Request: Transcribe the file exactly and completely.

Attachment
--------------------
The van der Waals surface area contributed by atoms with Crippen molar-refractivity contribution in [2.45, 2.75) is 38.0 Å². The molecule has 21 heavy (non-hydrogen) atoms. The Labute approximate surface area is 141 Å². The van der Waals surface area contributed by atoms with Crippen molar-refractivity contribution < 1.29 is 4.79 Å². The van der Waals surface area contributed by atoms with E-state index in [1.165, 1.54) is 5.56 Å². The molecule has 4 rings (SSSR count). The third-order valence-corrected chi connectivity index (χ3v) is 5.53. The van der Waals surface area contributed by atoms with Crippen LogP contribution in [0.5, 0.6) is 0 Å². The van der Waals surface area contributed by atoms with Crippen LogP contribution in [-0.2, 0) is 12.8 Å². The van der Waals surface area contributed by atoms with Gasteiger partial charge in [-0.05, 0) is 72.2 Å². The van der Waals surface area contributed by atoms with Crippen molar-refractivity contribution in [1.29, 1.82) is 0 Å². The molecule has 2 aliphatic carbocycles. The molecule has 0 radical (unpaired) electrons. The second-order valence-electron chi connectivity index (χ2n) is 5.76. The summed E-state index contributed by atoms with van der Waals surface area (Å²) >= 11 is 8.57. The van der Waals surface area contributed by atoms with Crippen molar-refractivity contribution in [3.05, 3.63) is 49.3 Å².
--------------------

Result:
The van der Waals surface area contributed by atoms with Crippen molar-refractivity contribution in [2.45, 2.75) is 38.0 Å². The molecule has 21 heavy (non-hydrogen) atoms. The Labute approximate surface area is 141 Å². The van der Waals surface area contributed by atoms with Crippen molar-refractivity contribution < 1.29 is 4.79 Å². The van der Waals surface area contributed by atoms with E-state index in [1.165, 1.54) is 5.56 Å². The molecule has 4 rings (SSSR count). The third-order valence-corrected chi connectivity index (χ3v) is 5.53. The van der Waals surface area contributed by atoms with Crippen LogP contribution in [0.5, 0.6) is 0 Å². The van der Waals surface area contributed by atoms with Crippen LogP contribution in [-0.2, 0) is 12.8 Å². The van der Waals surface area contributed by atoms with Gasteiger partial charge in [-0.05, 0) is 72.2 Å². The van der Waals surface area contributed by atoms with Crippen molar-refractivity contribution in [1.29, 1.82) is 0 Å². The molecule has 2 aliphatic carbocycles. The molecule has 0 radical (unpaired) electrons. The second-order valence-electron chi connectivity index (χ2n) is 5.76. The summed E-state index contributed by atoms with van der Waals surface area (Å²) >= 11 is 8.57. The van der Waals surface area contributed by atoms with Crippen molar-refractivity contribution in [3.05, 3.63) is 49.3 Å².